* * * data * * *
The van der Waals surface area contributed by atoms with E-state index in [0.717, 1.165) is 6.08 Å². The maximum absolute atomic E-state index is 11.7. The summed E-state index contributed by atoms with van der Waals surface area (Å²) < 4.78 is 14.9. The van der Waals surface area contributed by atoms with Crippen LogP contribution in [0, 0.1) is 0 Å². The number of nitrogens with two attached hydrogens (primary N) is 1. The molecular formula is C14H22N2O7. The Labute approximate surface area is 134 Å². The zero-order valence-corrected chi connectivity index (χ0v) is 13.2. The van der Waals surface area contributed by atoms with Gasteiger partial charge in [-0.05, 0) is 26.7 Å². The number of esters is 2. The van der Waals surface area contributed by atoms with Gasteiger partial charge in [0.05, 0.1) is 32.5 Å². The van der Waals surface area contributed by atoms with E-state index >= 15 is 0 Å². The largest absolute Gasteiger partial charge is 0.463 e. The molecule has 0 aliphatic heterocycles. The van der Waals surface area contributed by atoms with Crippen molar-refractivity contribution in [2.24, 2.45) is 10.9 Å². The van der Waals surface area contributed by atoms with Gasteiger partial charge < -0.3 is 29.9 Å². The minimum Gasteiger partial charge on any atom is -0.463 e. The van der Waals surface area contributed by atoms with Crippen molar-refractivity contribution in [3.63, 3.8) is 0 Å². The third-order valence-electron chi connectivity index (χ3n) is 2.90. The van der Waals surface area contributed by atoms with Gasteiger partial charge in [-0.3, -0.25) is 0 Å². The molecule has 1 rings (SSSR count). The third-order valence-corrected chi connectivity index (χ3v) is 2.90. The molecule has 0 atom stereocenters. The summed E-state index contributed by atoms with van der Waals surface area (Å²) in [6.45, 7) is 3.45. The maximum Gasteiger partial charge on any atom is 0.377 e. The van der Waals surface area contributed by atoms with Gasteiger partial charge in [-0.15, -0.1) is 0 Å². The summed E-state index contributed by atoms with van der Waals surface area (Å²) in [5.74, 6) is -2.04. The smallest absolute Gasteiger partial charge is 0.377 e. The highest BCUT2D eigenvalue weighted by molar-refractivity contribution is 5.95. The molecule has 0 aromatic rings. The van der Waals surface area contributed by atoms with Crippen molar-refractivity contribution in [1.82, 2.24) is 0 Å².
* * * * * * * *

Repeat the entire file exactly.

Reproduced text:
The van der Waals surface area contributed by atoms with E-state index in [0.717, 1.165) is 6.08 Å². The maximum absolute atomic E-state index is 11.7. The summed E-state index contributed by atoms with van der Waals surface area (Å²) < 4.78 is 14.9. The van der Waals surface area contributed by atoms with Crippen LogP contribution in [0, 0.1) is 0 Å². The number of nitrogens with two attached hydrogens (primary N) is 1. The molecular formula is C14H22N2O7. The Labute approximate surface area is 134 Å². The zero-order valence-corrected chi connectivity index (χ0v) is 13.2. The van der Waals surface area contributed by atoms with Gasteiger partial charge in [-0.05, 0) is 26.7 Å². The number of esters is 2. The van der Waals surface area contributed by atoms with Gasteiger partial charge in [0.05, 0.1) is 32.5 Å². The van der Waals surface area contributed by atoms with E-state index >= 15 is 0 Å². The largest absolute Gasteiger partial charge is 0.463 e. The molecule has 0 aliphatic heterocycles. The van der Waals surface area contributed by atoms with Crippen molar-refractivity contribution in [2.24, 2.45) is 10.9 Å². The van der Waals surface area contributed by atoms with Gasteiger partial charge < -0.3 is 29.9 Å². The minimum Gasteiger partial charge on any atom is -0.463 e. The van der Waals surface area contributed by atoms with Crippen molar-refractivity contribution in [3.63, 3.8) is 0 Å². The third-order valence-electron chi connectivity index (χ3n) is 2.90. The van der Waals surface area contributed by atoms with Gasteiger partial charge in [-0.3, -0.25) is 0 Å². The molecule has 1 rings (SSSR count). The third-order valence-corrected chi connectivity index (χ3v) is 2.90. The molecule has 0 atom stereocenters. The summed E-state index contributed by atoms with van der Waals surface area (Å²) in [6.45, 7) is 3.45. The maximum Gasteiger partial charge on any atom is 0.377 e. The van der Waals surface area contributed by atoms with Gasteiger partial charge in [-0.15, -0.1) is 0 Å². The summed E-state index contributed by atoms with van der Waals surface area (Å²) in [5.74, 6) is -2.04. The smallest absolute Gasteiger partial charge is 0.377 e. The highest BCUT2D eigenvalue weighted by molar-refractivity contribution is 5.95. The molecule has 0 aromatic rings. The van der Waals surface area contributed by atoms with Crippen molar-refractivity contribution in [1.82, 2.24) is 0 Å².